Lawmakers are looking for guidance from the Abercrombie administration on controversial environmental legislation, but top officials are giving very mixed signals.

At issue is Senate Bill 755, which would grant the governor authority to waive regulatory review of state projects.

Supporters say SB 755 is pro-jobs. Opponents counter that it is anti-aina. The measure awaits a hearing by House Finance, the last hurdle before a final vote on the House floor.

At minimum, SB 755 represents a major loophole to Chapter 343, Hawaii’s environmental review law. The decades-old statute has been a central issue in multiple legal disputes, from water use cases dating back decades to recent issues like the Hawaii Superferry.

Where does the administration of Gov. Neil Abercrombie stand on waiving this fundamental law in order to expedite state construction projects?

On both sides of the issue, apparently — or neither.

The administration has taken clear positions on such issues as the proposal to give $200 million in Kakaako land to the Office of Hawaiian Affairs and on the need for an undersea cable. The governor himself has testified repeatedly on both.

But on the measure that may be the most controversial this session, it’s impossible to pin down where it stands, something that is highly unusual in the legislative process. Typically an administration speaks with one voice.

In this case, it’s almost as if the administration doesn’t want to be seen as having anything to do with a bill that would give it remarkable power.

No Directive From Governor

The disparate viewpoints from the administration were the cause of a briefing Thursday held by the House Hawaiian Affairs Committee. The committee called his executives because it wanted to know “whether or not the Abercrombie Administration supports these exemptions.”

At the briefing, Abercrombie’s transportation director, Glenn Okimoto, said he supports the measure because it would “streamline the process and get projects out to bid and construction.” He added that, even though it exempts projects from state environmental review, federal review would still apply.

One would think that means that the bill has the administration’s blessing; Abercrombie is Okimoto’s boss, after all.

But, at Thursday’s briefing, Attorney General David Louie said, “I am not aware that there is an official administration position on this.”

Gary Hooser, director of the Office of Environmental Quality Control, strongly opposed the environmental exemptions. He said they are “unnecessary” — there is no backlog of agency requests for projects — and would cause “irreversible damage.”

Hooser said the exemptions would also likely limit the amount of public input on development projects, something Hawaii’s environmental review law expressively provides for. As a former state senator representing Kauai, he expressed worry that the exemptions were yet another example of a Honolulu-centric government making dramatic decisions that affect the neighbor islands.

Then came Jesse Souki, director of the state Office of Planning.

He testified in strong opposition to the bill — but mainly because he says his office can’t handle the responsibilities that SB 755’s passage would place on it. Souki said he does support “streamlining efforts,” however.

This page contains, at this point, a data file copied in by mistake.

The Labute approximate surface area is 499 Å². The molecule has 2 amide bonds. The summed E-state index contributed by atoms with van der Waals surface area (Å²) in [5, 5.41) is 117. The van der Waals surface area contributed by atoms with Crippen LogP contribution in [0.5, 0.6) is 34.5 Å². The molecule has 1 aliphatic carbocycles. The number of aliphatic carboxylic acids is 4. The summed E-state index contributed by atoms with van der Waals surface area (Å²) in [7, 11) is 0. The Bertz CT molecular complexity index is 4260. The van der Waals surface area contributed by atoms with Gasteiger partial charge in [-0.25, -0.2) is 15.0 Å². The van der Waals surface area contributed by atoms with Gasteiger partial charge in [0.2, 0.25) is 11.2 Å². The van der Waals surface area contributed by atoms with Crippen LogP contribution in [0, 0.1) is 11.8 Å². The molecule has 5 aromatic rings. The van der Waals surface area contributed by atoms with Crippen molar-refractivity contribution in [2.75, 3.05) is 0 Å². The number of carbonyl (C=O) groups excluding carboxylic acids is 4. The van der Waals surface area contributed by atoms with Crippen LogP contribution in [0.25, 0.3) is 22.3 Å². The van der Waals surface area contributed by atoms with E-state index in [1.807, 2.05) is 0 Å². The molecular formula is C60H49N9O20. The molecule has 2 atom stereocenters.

William Aila, director of the Department of Land and Natural Resources, has submitted testimony in support of the intent of part of the bill.

Asked Thursday by Rep. Scott Saiki what the administration’s position is on SB 755, Aila said, “There is no standard position on this bill. There is no general position.”

Saiki asked if Aila had been given any direction from the governor.

“I have not been given specific direction,” Aila replied.

Several times during the briefing, DOT’s Okimoto also seemed to put distance between the administration and SB 755.

“This isn’t our bill,” he said more than once.

Moving Target

SB 755 is a moving target, a bill that has twice been gutted and replaced and is currently on its second House draft.

As currently drafted, for example, the bill has language that seeks to mitigate the Office of Planning’s concerns.

As the governor told Civil Beat Wednesday, he won’t make a determination on the bill until it has been finalized. Still, Abercrombie made it clear he didn’t think much of critics, accusing them of making “apocalyptic” statements about the bill.

Some lawmakers — many of them House dissidents who oppose Speaker Calvin Say — kept pushing for administrative guidance.

Rep. Della Au Belatti asked AG Louie about a provision in the bill that may make it difficult for citizens to sue the state over the exemptions.

But Louie said he hadn’t actually reviewed the bill and so couldn’t comment.

“I apologize,” he told Belatti.

“That’s fair,” she replied, before urging Louie to look at the specific language and get back to her. She warned of “huge, wholesale changes to our system of environmental enforcements.”

Rep. Sylvia Luke also pushed Louie for legal guidance.

“Generally speaking, do you think it is good public policy to have a broad exemption with issues going through the Legislature?” Luke asked.

Louie replied, “It is within the purview of the Legislature to exempt certain projects from certain laws.”

That prompted Belatti to say, “I am grateful that the attorney general thinks it’s our purview, but we need to know the governor’s take on this because it is, obviously, potentially changing (the law) drastically and the administration has yet to have a singular voice.”

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